Yo, let's go crabbin'
It's not too often that the skills I gained growing up in Jersey come in handy in my adult life here on the Upper Left Coast. Take Granny Bogdanski's methodology for consuming hot tea. She'd brew up a pot of the finest black stuff Lipton or Tetley had to offer, pour herself a large cup, and then put some milk and sugar in it. After a while, it was on to the ritual cooling of the tea, and here's where she turned it into an art form. She'd carefully pour some tea out of the cup and onto the saucer on which the cup had heretofore been resting. Then she'd blow gently across the surface of the tea puddle until the liquid was just the right temperature. At which point, God bless her, old Granny Alice would slurp the stuff right out of that saucer.
We saw Granny do this countless times, including when she had company over, and I do believe the company would join in. Impressionable youngsters, we just assumed that that was how you drank tea. It wasn't until I was a teenager, and I nonchalantly performed this process before a stunned audience of a girlfriend and her family, that I discovered that that wasn't the way most folks did it.
Another given in Jersey that's decidedly not a given anywhere else is cooking and eating Taylor ham. If you've never had it, I'm not sure I can fully explain it to you, but "Taylor pork roll" was just that, a roll of pork, made into a large sausage about the size of a bologna or a liverwurst. Exactly what parts of the pig were in it, you didn't want to know. You wouldn't dare eat it raw -- you would surely die -- but fried up with some eggs, it was lip-smackin' good. Cousin James, still a Jerseyite to his day, has written about it over on his blog, Parkway Rest Stop, and I've mentioned it here before as well. As kids we both ate lots of Taylor ham.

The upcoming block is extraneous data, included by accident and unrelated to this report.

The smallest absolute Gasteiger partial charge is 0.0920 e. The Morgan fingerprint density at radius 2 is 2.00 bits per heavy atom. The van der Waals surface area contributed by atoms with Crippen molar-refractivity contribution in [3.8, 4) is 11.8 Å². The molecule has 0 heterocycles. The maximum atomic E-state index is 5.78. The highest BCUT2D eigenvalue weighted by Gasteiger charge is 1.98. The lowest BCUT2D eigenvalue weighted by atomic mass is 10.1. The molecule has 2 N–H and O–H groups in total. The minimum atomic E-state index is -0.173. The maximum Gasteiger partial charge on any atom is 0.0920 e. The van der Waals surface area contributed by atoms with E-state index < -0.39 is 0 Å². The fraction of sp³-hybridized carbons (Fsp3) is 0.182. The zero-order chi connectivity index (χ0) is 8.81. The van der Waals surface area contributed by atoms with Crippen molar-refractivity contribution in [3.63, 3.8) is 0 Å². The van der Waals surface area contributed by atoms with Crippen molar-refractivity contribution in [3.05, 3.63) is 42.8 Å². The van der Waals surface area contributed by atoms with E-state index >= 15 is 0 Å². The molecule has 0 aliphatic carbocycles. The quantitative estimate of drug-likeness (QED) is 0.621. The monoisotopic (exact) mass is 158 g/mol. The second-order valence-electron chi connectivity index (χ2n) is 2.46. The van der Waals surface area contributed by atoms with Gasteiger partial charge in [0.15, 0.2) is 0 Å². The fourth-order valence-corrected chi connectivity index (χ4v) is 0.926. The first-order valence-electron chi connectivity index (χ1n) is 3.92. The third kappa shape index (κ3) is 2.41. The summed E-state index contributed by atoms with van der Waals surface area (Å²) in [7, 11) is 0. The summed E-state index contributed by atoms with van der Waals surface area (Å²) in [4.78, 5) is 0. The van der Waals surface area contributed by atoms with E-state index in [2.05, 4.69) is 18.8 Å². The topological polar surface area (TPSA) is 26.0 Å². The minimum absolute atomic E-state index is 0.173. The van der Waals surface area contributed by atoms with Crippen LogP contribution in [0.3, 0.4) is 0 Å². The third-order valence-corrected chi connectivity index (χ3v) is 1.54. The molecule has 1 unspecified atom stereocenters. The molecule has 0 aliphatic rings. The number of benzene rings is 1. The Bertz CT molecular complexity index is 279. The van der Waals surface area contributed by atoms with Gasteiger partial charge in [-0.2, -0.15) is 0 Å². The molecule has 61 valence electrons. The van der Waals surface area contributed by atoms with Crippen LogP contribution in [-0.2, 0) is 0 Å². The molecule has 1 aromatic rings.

When I first moved to California, I was truly homesick for a long time, and my mom would try to cheer me up with care packages, which typically included a whole Taylor ham. Now, that stuff was supposed to be refrigerated, but hey, for a taste of home I was willing to take a chance with whatever might have happened to it in its three to five days being flown across the country. If you're eating Taylor ham, you're obviously not all that risk-averse, anyway.
Some of my classmates at the hotsy totsy Stanford Law School were absolutely aghast when I fried up some Taylor ham in the dorm basement, slapped it on a hamburger bun with some Gulden's mustard, and polished it off with gusto. They had never encountered the, ahem, distinctive aroma of sizzling Taylor ham before, and they were not sure they ever wanted to again. Eventually they concluded that the stuff was made out of ground donkey genitalia. None of them would touch it, much less eat it.
After a while, I got over my wicked homesickness. And soon Taylor ham, like Granny's method for cooling tea, disappeared from my life.
Every once in a while, though, my Garden State upbringing pays a dividend here in the Beaver State. And so it was earlier this week, when, on a fantastic trip to the Oregon Coast, I demonstrated my skills as a crabber.
Now along the New Jersey Coast -- "down the Shore," as it's known -- there are two main bodies of water. You've got your ocean (Atlantic) and your bay (Barnegat). A lot of the beach towns are just a few blocks wide, with the ocean on the east side and the bay on the west. I don't know what the situation is these days, but back in the late '50s and early '60s, the bay was full of crabs, and they were good eating if they were big enough, which many were. And so part of every Jersey Shore vacation we took as kids with my parents and my dad's relatives was spent crabbing. Catching crabs and eating crabs were a big deal, as were the inevitable jokes about "crabbing," in the sense of being grouchy.